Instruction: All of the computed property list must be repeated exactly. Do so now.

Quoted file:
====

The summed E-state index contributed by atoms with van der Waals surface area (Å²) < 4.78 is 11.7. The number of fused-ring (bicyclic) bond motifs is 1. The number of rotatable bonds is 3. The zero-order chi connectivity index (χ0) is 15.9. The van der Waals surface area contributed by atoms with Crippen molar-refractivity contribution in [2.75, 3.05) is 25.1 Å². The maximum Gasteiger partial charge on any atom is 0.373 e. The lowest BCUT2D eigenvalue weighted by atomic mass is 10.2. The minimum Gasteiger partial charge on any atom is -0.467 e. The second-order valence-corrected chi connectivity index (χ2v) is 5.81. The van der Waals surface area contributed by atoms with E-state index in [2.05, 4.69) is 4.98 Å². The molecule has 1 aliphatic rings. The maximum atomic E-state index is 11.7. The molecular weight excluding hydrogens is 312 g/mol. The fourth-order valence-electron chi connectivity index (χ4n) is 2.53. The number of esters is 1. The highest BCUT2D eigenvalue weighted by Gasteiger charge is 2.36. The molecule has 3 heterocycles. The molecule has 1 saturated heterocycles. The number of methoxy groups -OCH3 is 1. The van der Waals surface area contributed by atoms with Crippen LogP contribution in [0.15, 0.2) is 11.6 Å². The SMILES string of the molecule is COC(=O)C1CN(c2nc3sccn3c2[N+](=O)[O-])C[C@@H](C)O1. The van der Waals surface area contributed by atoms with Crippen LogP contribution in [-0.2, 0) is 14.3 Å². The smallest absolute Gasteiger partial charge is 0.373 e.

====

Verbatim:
The summed E-state index contributed by atoms with van der Waals surface area (Å²) < 4.78 is 11.7. The number of fused-ring (bicyclic) bond motifs is 1. The number of rotatable bonds is 3. The zero-order chi connectivity index (χ0) is 15.9. The van der Waals surface area contributed by atoms with Crippen molar-refractivity contribution in [2.75, 3.05) is 25.1 Å². The maximum Gasteiger partial charge on any atom is 0.373 e. The lowest BCUT2D eigenvalue weighted by atomic mass is 10.2. The minimum Gasteiger partial charge on any atom is -0.467 e. The second-order valence-corrected chi connectivity index (χ2v) is 5.81. The van der Waals surface area contributed by atoms with E-state index in [2.05, 4.69) is 4.98 Å². The molecule has 1 aliphatic rings. The maximum atomic E-state index is 11.7. The molecular weight excluding hydrogens is 312 g/mol. The fourth-order valence-electron chi connectivity index (χ4n) is 2.53. The number of esters is 1. The highest BCUT2D eigenvalue weighted by Gasteiger charge is 2.36. The molecule has 3 heterocycles. The molecule has 1 saturated heterocycles. The number of methoxy groups -OCH3 is 1. The van der Waals surface area contributed by atoms with Crippen LogP contribution in [0.15, 0.2) is 11.6 Å². The SMILES string of the molecule is COC(=O)C1CN(c2nc3sccn3c2[N+](=O)[O-])C[C@@H](C)O1. The van der Waals surface area contributed by atoms with Crippen LogP contribution in [-0.2, 0) is 14.3 Å². The smallest absolute Gasteiger partial charge is 0.373 e.